The mass media paid increased attention to migrant crime statistics, following press releases from the power ministries (Chudinovskikh 2009a). For example, after the Deputy Interior Minister Sukhodolskiy reported the increased incidents of crime among migrants in December 2008, several media outlets reported the news, including Interfax, Komsomolskaya Pravda, and internet portals NewsRU and RIA Novosti (Interfax 2008; Komsomolskaya Pravda 2008; NewsRU 2008; RIA 2008). In 2009, mass media focused on retranslating migrant crime statistics after a Russian Prosecutor’s Office Investigative Committee official argued that crime rates rose by 134 per cent among the undocumented immigrants, who often commit the most violent offences (Infox 2009; KM 2009; Rossiyskaya Gazeta 2009). These figures were characterised as misleading by the head of the Federal Migration Office, Konstantin Romodanovsky (Vedomosti 2009). Nonetheless, the threat of heightened immigrant crime became a hot button topic publicised in Russian mass media, most of which is controlled by the state. Although crime statistics were often taken out of context, media reports resonated with the public, contributing to popular xenophobia. For instance, the media often cited data on crimes committed by migrants without comparing it to the total crime rates, creating a tendency to over-estimate crimes committed by the migrants. If taken as a proportion of total crime, migrant crime has stayed within two per cent of the total number of offenses (Chudinovskikh 2009b).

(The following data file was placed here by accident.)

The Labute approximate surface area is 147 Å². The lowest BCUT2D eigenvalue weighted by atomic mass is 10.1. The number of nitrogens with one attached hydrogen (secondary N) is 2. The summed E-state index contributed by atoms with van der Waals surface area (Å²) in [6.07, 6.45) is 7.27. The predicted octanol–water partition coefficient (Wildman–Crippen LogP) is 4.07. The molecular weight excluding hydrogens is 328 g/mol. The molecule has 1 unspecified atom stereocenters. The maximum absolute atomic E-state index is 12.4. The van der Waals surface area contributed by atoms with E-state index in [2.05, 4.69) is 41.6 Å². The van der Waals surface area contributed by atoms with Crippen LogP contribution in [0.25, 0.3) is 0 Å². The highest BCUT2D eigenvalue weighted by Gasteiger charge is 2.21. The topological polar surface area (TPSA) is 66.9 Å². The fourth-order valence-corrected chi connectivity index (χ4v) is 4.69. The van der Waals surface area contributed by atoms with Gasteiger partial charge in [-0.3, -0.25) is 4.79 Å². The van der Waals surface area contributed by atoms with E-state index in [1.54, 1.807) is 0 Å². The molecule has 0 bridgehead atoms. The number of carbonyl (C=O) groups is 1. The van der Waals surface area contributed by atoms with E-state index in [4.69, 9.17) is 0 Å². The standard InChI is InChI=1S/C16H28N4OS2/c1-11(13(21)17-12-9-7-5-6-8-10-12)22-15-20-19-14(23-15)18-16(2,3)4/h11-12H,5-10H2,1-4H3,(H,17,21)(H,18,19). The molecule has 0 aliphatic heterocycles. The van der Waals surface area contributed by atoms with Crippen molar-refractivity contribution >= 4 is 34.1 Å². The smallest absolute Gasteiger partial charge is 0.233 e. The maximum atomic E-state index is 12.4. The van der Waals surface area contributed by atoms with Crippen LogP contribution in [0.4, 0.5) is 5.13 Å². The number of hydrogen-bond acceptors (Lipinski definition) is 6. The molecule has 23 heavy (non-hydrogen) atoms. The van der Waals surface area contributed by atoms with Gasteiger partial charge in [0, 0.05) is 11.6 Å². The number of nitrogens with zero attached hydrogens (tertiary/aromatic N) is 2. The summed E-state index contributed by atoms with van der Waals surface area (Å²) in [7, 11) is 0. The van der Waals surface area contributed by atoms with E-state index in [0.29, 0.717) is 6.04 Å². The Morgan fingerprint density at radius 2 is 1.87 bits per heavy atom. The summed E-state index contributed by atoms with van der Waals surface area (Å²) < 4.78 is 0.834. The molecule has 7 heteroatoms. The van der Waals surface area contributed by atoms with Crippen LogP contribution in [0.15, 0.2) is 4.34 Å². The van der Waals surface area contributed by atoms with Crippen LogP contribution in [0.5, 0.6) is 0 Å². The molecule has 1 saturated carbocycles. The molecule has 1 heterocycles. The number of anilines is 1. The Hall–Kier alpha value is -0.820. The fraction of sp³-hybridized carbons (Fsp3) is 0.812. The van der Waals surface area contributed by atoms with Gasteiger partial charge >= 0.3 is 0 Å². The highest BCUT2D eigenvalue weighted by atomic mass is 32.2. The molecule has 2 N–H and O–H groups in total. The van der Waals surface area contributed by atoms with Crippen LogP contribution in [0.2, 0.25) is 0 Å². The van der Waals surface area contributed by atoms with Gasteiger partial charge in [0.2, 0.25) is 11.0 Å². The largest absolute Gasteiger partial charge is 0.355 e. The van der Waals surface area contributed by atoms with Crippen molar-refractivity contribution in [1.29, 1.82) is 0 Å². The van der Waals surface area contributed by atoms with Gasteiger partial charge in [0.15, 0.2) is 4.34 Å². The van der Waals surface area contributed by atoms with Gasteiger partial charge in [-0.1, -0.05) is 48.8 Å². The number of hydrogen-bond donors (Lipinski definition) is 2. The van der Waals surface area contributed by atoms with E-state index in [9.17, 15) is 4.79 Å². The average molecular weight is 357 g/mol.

Anti-immigrant hysteria culminated in the summer of 2013 during the Moscow mayoral election which featured increased attention to the topic of immigration (Abashin 2014; Kingsbury 2015). The elections were highly contested, with candidates from six Russian parties participating: the ruling United Russia, the Communist Party KPRF, the far-right LDPR, the liberal party Yabloko, centre-left Spravedlivaya Rossiya, and the new opposition party RPR-Parnas. Every candidate devoted space in their electoral programmes to discussing the ills of immigration, and the need to combat irregular movement, with several candidates openly calling for outright prohibition of migration. The campaign was dominated by the notorious interviews of Sergei Sobyanin, the acting Mayor, who opined that immigrants should not settle in Moscow, rather they should return home promptly after finishing their seasonal work[8] (RBC 2013). Several candidates from the mainstream political parties expressed their support for implementing visas for workers from the former USSR countries, who can legally cross the Russian border visa-free as per provisions of the Eurasian Economic Union. The summer of 2013 was marked by large-scale illegal migrant raids organised by the police and migration officials (Vedomosti 2013). Russian sociologists argue that such disproportionately heavy emphasis on the issues of immigration contributed to the spike of xenophobia among Russians (Volkov 2013).